“Instinctively I was drawn to the beauty of things coarse and unrefined; things rich in raw texture and rough tactility. Often these things are reactive to the effects of weathering and human treatment.

And lastly, I was attracted to the beauty of things simple, but not ostentatiously austere. Things clean and unencumbered, but not sterilized. Materiality, pared down to essence, with the poetry intact.”  Leonard Koren   http://bit.ly/1dtfdzh

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thursday’s child: wabi sabi

wabi sabi is flea market finds, not michigan ave purchases. it celebrates cracks and crevices and all the other marks that time, weather, and loving use leave behind. it reminds us that we are all transient beings, that our bodies as well as the material world around us are fleeting. through wabi-sabi, we learn to embrace wrinkles and rust, grey hairs and frayed edges and the march of time they represent. it’s a fragmentary glimpse of the part, not the whole, the journey not the destination.

http://bit.ly/1bu20Z0    The Space Between Ms. and Mrs.  A Blog Post

 

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Wabi

Wabi means things that are fresh and simple. It denotes simplicity and quietude, and also incorporates rustic beauty. It includes both that which is made by nature, and that which is made by man. It also can mean an accidental or happenstance element (or perhaps even a small flaw) which gives elegance and uniqueness to the whole, such as the pattern made by a flowing glaze on a ceramic object.

Sabi

Sabi means things whose beauty stems from age. It refers to the patina of age, and the concept that changes due to use may make an object more beautiful and valuable. This also incorporates an appreciation of the cycles of life, as well as careful, artful mending of damage.

- “The Classic Tradition In Japanese Architecture: Modern Versions Of The Sukiya Style”, Teiji Itoh, Yukio Futagawa

Wabi-sabi is a beauty of things imperfect, impermanent, and incomplete. It is a beauty of things modest and humble. It is a beauty of things unconventional. … The closest English word to wabi-sabi is probably “rustic”. … Things wabi-sabi are unstudied and inevitable looking. .. unpretentious. .. Their craftsmanship may be impossible to discern. “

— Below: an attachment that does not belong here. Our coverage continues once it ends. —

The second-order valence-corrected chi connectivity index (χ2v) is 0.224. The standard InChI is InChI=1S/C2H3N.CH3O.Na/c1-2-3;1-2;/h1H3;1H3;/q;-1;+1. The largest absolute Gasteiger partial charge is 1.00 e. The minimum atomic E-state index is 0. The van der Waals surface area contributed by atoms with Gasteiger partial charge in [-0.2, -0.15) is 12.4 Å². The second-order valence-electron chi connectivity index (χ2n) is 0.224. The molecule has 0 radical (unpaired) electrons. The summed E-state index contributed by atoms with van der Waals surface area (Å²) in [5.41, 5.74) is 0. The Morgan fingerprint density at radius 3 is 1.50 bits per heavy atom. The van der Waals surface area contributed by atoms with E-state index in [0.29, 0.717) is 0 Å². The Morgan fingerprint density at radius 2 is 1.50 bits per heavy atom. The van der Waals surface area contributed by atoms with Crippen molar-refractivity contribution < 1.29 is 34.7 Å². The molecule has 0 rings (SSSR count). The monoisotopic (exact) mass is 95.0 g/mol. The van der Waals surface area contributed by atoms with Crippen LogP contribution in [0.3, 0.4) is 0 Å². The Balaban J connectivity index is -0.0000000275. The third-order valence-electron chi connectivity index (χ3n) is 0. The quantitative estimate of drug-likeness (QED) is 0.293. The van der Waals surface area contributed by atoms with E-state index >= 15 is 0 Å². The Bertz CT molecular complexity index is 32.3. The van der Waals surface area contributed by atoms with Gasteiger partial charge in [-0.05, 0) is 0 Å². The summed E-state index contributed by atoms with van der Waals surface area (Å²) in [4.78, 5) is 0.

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onlybutaglimpsetumblr.com

 

If we have not included appropriate information about any text or images please notify us and we will correct it.

Starchitecture’s Positive Impact on Museum Traffic

Posted by Lynne van den Berg On October 16th

 

 

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Maman by Louise Bourgeois in front of The Guggenheim Museum Bilbao, Spain image via koikile on Flickr

 

Today’s museums are as much about the architecture as they are the collections within. The Guggenheim Museum in Bilbao, Spain was designed by Frank Gehry and was the starting point of a trend that still continues, often referred to as the Bilbao Effect. Simply put, Bilbao’s $200-million gamble bringing the Solomon R. Guggenheim Museum to the Basque region of Spain paid off, culturally and economically.  The Guggenheim Museum’s success in Bilbao did more than perhaps any other cultural institution to convince leaders and developers that where mega-projects go, economic transformation follows. (The Atlantic Cities.com.).

Jacqueline Pfeffer Merrill writes that over the past fifteen years, other cities sought to imitate Bilbao’s success by building new museums or museum additions designed by starchitects as part of civic renewal projects. Examples include the Kiasma Museum of Contemporary Art in Helsinki, Finland designed by Steven Holl, the Imperial War Museum North in Manchester, England and the Royal Ontario Museum addition in Toronto, both designed by Daniel Libeskind, the Denver Art Museum addition designed jointly by Daniel Libeskind and a local architecture firm, and the Connecticut Center for Science and Exploration in Hartford, Connecticut designed by César Pelli. The Ars Aevi Museum in Sarajevo designed by Renzo Piano is to be opened in Sarajevo in 2014. All of these projects are meant to use the drawing power of a spectacular building to attract tourists and other visitors to cities that would not otherwise be major destinations.s, by OMA. (Philanthropy Daily).

To learn more about the Guggenheim Bilbao: visit little aesthete wonderful images and information….

 

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In addition to being an architect, Steven Holl is also a watercolorist who uses this medium to explore the possibilities of light. Above is a watercolor “sketch” of one of his studio’s latest projects, the Nanajing Museum. Read more: INHABITAT INTERVIEW: 7 Questions with Architect Steven Holl